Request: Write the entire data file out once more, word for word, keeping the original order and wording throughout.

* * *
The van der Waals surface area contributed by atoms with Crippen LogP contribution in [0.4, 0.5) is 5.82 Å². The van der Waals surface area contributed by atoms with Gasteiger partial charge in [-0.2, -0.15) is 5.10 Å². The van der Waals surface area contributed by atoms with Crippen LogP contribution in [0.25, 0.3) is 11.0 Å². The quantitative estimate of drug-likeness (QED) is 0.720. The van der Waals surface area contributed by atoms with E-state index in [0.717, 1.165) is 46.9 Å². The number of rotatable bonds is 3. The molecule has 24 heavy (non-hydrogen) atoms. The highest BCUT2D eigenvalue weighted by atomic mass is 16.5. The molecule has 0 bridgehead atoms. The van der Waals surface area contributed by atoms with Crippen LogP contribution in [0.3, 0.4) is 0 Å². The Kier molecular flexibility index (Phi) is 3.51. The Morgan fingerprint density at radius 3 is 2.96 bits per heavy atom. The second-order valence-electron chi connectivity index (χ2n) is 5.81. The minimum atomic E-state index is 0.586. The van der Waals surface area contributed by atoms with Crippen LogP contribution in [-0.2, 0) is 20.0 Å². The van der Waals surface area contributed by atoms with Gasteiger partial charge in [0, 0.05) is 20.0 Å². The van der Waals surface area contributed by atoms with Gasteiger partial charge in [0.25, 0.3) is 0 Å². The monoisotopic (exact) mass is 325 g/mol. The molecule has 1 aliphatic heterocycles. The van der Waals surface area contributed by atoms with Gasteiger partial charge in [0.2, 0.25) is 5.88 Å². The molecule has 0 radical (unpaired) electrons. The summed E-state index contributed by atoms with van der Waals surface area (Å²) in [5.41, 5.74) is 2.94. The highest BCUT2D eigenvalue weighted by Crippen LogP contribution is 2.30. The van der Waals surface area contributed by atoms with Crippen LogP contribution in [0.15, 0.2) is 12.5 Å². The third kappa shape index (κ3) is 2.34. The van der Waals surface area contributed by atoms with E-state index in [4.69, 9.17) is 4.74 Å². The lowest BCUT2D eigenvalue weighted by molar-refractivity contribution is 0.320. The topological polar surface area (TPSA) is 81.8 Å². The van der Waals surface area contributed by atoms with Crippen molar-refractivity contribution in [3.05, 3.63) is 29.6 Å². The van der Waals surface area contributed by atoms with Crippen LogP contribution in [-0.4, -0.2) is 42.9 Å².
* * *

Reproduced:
The van der Waals surface area contributed by atoms with Crippen LogP contribution in [0.4, 0.5) is 5.82 Å². The van der Waals surface area contributed by atoms with Gasteiger partial charge in [-0.2, -0.15) is 5.10 Å². The van der Waals surface area contributed by atoms with Crippen LogP contribution in [0.25, 0.3) is 11.0 Å². The quantitative estimate of drug-likeness (QED) is 0.720. The van der Waals surface area contributed by atoms with E-state index in [0.717, 1.165) is 46.9 Å². The number of rotatable bonds is 3. The molecule has 24 heavy (non-hydrogen) atoms. The highest BCUT2D eigenvalue weighted by atomic mass is 16.5. The molecule has 0 bridgehead atoms. The van der Waals surface area contributed by atoms with Crippen LogP contribution in [0.3, 0.4) is 0 Å². The Kier molecular flexibility index (Phi) is 3.51. The Morgan fingerprint density at radius 3 is 2.96 bits per heavy atom. The second-order valence-electron chi connectivity index (χ2n) is 5.81. The minimum atomic E-state index is 0.586. The van der Waals surface area contributed by atoms with Crippen LogP contribution in [-0.2, 0) is 20.0 Å². The van der Waals surface area contributed by atoms with Gasteiger partial charge in [0, 0.05) is 20.0 Å². The van der Waals surface area contributed by atoms with Gasteiger partial charge in [0.25, 0.3) is 0 Å². The monoisotopic (exact) mass is 325 g/mol. The molecule has 1 aliphatic heterocycles. The van der Waals surface area contributed by atoms with Gasteiger partial charge in [0.2, 0.25) is 5.88 Å². The molecule has 0 radical (unpaired) electrons. The summed E-state index contributed by atoms with van der Waals surface area (Å²) in [5.41, 5.74) is 2.94. The highest BCUT2D eigenvalue weighted by Crippen LogP contribution is 2.30. The van der Waals surface area contributed by atoms with Crippen LogP contribution in [0.15, 0.2) is 12.5 Å². The third kappa shape index (κ3) is 2.34. The van der Waals surface area contributed by atoms with E-state index in [4.69, 9.17) is 4.74 Å². The lowest BCUT2D eigenvalue weighted by molar-refractivity contribution is 0.320. The topological polar surface area (TPSA) is 81.8 Å². The van der Waals surface area contributed by atoms with Crippen molar-refractivity contribution in [3.05, 3.63) is 29.6 Å². The van der Waals surface area contributed by atoms with Crippen LogP contribution in [-0.4, -0.2) is 42.9 Å².